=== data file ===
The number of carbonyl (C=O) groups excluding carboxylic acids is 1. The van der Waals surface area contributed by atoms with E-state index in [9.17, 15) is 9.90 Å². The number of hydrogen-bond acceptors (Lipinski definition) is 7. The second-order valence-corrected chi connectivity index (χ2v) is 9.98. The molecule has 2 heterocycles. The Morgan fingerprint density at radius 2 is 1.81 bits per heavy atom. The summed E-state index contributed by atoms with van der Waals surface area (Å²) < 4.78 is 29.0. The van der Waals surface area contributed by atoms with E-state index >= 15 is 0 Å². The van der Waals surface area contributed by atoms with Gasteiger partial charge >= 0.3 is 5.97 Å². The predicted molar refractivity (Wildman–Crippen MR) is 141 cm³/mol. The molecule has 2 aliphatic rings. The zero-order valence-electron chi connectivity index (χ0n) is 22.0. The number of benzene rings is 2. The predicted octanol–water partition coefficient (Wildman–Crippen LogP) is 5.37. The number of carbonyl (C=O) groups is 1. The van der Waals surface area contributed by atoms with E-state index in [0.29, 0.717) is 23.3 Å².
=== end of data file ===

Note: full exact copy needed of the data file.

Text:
The number of carbonyl (C=O) groups excluding carboxylic acids is 1. The van der Waals surface area contributed by atoms with E-state index in [9.17, 15) is 9.90 Å². The number of hydrogen-bond acceptors (Lipinski definition) is 7. The second-order valence-corrected chi connectivity index (χ2v) is 9.98. The molecule has 2 heterocycles. The Morgan fingerprint density at radius 2 is 1.81 bits per heavy atom. The summed E-state index contributed by atoms with van der Waals surface area (Å²) < 4.78 is 29.0. The van der Waals surface area contributed by atoms with E-state index >= 15 is 0 Å². The van der Waals surface area contributed by atoms with Gasteiger partial charge >= 0.3 is 5.97 Å². The predicted molar refractivity (Wildman–Crippen MR) is 141 cm³/mol. The molecule has 2 aliphatic rings. The zero-order valence-electron chi connectivity index (χ0n) is 22.0. The number of benzene rings is 2. The predicted octanol–water partition coefficient (Wildman–Crippen LogP) is 5.37. The number of carbonyl (C=O) groups is 1. The van der Waals surface area contributed by atoms with E-state index in [0.29, 0.717) is 23.3 Å².